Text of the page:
Discover AI's impact on clinical trials, highlighting efficiency gains and regulatory hurdles.

AI in Clinical Trials  

As biotech, pharma, and medical device companies seek to bring new drugs and technologies to market in more efficient and effective means, AI is at the forefront and playing a critical role in clinical trials. Clinical trials are time-consuming and costly, and sponsors are seeking ways to streamline clinical trial processes. AI is transforming all facets of clinical research from early drug development to clinical trials to post market surveillance.  

The number of clinical trials involving AI is rapidly increasing. The US Food and Drug Administration (FDA) has seen a substantial increase in the drug applications utilizing AI, with more than 100 submissions reported in 2021.  

What is AI

Artificial intelligence (AI) is a branch of computer science, statistics, and engineering that utilizes algorithms or predictive modeling to allow machines to perform tasks and exhibit behaviors such as learning, making decisions, and making predictions. Machine learning (ML) is considered a subset of AI that allows models to be developed by training algorithms through the analysis of data, without models being explicitly programmed.  

AI, IRBs, and Human Subjects Research 

Most AI research falls outside of regulatory oversight because 1) the data involved are often collected, owned, and used by commercial entities, which are largely unregulated, 2) research depends on the collection of massive amounts of data from social media, apps, internet browsing histories, wearable devices, and electronic health records and most of the data being analyzed is either deidentified or already available within public domain, and exempt from IRB review, and 3) while there may be risks to people whose data is included within large data sets that are used to train algorithms—reidentification being the most obvious—the risks are considered low. 

However, it’s critical for Institutional Review Boards (IRBs) to understand when protocols presented to the IRB are human subject research and thus regulated. Research Studies have been incorrectly presented to IRBs as software development projects or secondary-use data projects and IRBs have inaccurately given non-human subject research determinations and exempt determinations. AI/ML based software, when intended to treat, diagnose, cure, mitigate, or prevent disease or other conditions, are still considered medical devices and are regulated by the FDA as Software as a Medical Device (SaMD). 

Is Standard IRB Review Adequate

The IRB must be able to evaluate how AI will impact the IRBs risk to benefit analysis. They must consider any potential harms related to the validity and bias of models used to train AI, in addition to how the privacy of research participants will be protected. Additionally, IRBs must ensure the consent form includes the use of AI as part of the research if AI is being used to make decisions about participant care as well as any secondary data use following the study’s conclusion. 

Because there are currently no existing regulations or regulatory guidance pertaining to the IRB’s review of clinical trials involving AI, IRBs are forced to use existing ethical standards as well as utilizing the same criteria for IRB approval that’s currently used for all other research, such as risk minimization, risks reasonable in relation to anticipated benefits, equitable selection of subjects, informed consent, data safety monitoring, privacy protections and data confidentiality, and protections for vulnerable populations. However, are the current guidance and standards enough to provide appropriate protections for research participants in trials where AI systems are employed? Or should there be additional oversight requirements for AI trials?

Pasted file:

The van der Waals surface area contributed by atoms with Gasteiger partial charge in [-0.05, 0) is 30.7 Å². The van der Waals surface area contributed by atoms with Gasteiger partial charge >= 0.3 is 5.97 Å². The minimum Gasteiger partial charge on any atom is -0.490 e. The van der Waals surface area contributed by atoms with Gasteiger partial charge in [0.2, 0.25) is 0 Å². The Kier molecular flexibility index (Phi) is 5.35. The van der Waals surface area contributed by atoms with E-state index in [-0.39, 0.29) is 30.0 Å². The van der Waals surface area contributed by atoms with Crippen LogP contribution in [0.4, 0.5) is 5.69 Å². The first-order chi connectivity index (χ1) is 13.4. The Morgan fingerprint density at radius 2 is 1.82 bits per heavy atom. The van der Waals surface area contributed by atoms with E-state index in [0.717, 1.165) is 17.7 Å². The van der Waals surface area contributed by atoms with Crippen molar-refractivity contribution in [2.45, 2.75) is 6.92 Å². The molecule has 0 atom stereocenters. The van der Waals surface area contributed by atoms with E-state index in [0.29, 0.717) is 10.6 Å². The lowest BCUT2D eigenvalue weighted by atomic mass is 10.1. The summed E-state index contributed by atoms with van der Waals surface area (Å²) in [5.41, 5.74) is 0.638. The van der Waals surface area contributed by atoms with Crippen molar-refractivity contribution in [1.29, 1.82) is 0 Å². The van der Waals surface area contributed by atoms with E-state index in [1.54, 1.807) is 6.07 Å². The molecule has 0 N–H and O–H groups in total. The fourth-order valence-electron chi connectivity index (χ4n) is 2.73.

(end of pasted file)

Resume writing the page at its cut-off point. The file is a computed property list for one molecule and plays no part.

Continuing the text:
Addressing Ethical Concerns with AI Research 

AI in research is typically used to develop tools that will replace human decision making. This involves the collection and farming of large amounts of data that is then used to train an algorithm to make decisions or predictions. The algorithm is then tested and validated based on the accuracy of the decisions and predictions. 

Ethical concerns with AI research include: consent to use data, algorithmic fairness and biases, safety and transparency, and data privacy and identifiability.  

Suggested Process for Informed Consent: 

  • Inform participants of the AI’s use in the trial when its use is part of their care or wellbeing, along with the data the system will access and use 
  • Explain how the AI tool functions 
  • Include a description of what the AI will do with the data it receives as a result of the research activities 
  • Inform the participant when the scope of the AI tool’s ability to utilize or re-access data that it has been previously provided is not fully known or understood 
  • Inform participants if and when their data cannot be removed from the AI tool 
  • Clearly explain limitations of privacy and confidentiality, i.e., third party vendors Google, Amazon, and the possibility of re-identification, if applicable 
  • Describe how the participants data is used, stored, shared, destroyed or not destroyed, de-identified or not de-identified, during and after the trial 

Data Bias: If the initial programmed input data is biased, it could lead to inaccurate results or decisions based on biases. The algorithm must train on unbiased data and then be tested and validated for accuracy prior to deployment in a real-world setting.  

Safety: Testing technology in restricted real-world scenarios is imperative for identifying and assessing risks and establishing effective monitoring.